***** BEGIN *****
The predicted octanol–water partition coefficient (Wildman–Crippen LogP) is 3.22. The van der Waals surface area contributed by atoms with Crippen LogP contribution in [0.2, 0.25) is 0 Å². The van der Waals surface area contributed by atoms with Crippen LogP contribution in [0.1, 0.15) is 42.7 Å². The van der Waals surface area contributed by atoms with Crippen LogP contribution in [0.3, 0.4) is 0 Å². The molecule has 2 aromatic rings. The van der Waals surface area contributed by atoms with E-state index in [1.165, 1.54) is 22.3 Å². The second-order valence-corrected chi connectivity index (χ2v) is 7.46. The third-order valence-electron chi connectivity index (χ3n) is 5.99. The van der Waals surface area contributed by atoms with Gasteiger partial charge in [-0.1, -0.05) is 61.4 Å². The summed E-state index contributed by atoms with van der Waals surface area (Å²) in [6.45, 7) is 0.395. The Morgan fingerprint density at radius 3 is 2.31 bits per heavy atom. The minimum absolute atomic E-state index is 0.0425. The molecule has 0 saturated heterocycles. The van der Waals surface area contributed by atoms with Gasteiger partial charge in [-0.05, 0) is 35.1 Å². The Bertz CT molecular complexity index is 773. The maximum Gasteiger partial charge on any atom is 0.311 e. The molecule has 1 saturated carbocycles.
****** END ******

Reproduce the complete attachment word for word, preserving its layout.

The predicted octanol–water partition coefficient (Wildman–Crippen LogP) is 3.22. The van der Waals surface area contributed by atoms with Crippen LogP contribution in [0.2, 0.25) is 0 Å². The van der Waals surface area contributed by atoms with Crippen LogP contribution in [0.1, 0.15) is 42.7 Å². The van der Waals surface area contributed by atoms with Crippen LogP contribution in [0.3, 0.4) is 0 Å². The molecule has 2 aromatic rings. The van der Waals surface area contributed by atoms with E-state index in [1.165, 1.54) is 22.3 Å². The second-order valence-corrected chi connectivity index (χ2v) is 7.46. The third-order valence-electron chi connectivity index (χ3n) is 5.99. The van der Waals surface area contributed by atoms with Gasteiger partial charge in [-0.1, -0.05) is 61.4 Å². The summed E-state index contributed by atoms with van der Waals surface area (Å²) in [6.45, 7) is 0.395. The Morgan fingerprint density at radius 3 is 2.31 bits per heavy atom. The minimum absolute atomic E-state index is 0.0425. The molecule has 0 saturated heterocycles. The van der Waals surface area contributed by atoms with Gasteiger partial charge in [-0.05, 0) is 35.1 Å². The Bertz CT molecular complexity index is 773. The maximum Gasteiger partial charge on any atom is 0.311 e. The molecule has 1 saturated carbocycles.